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NYC Utility Workers Face Numerous Daily Hazards

NYC Utility Workers Face Numerous Daily Hazards

Whether working directly on building construction sites or adjacent to them, utility workers must exercise great caution when carrying out various tasks. In fact, many of these contractors and subcontractors work directly with electricity – or around natural gas and various toxic chemicals. Other utility workers handle water mains or underground communication infrastructures that involve radio and microwave equipment.

On most days, New York City utility workers are either installing new equipment, replacing older materials and wiring, performing routine maintenance tasks – or conducting safety checks as they search for weaknesses or flaws in various systems.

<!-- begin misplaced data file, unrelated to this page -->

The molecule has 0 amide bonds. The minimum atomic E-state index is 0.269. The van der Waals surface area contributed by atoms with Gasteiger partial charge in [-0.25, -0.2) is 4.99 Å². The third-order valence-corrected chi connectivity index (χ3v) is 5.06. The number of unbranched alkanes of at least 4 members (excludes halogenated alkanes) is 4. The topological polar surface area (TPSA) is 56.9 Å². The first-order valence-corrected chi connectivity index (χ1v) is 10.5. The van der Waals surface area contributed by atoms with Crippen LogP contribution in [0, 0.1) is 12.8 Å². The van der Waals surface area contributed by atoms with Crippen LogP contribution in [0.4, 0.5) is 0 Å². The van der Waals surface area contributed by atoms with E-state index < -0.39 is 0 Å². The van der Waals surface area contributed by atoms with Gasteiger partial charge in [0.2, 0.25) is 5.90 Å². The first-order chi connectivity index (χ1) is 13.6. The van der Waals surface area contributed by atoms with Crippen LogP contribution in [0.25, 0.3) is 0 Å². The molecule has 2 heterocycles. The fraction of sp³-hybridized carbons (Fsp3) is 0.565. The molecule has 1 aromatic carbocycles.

To provide a better understanding of the dangers that challenge utility workers, this article first reviews some of the general locations where they often handle their tasks, and then notes the serious injuries they most frequently sustain.

Many utility workers face challenging work locations

  • Inside raised boom lifts, (“cherry pickers,” or basket cranes). These familiar devices are used by utility workers and other outdoor professionals, including fire department personnel. On any given day, New York City utility workers climb into these enclosed work platforms to repair damaged utility lines and equipment. Boom lifts are constructed of a hydraulic crane with a raised and enclosed platform. (Workers often sustain serious neck, spine and back injuries when they fall out of these devices);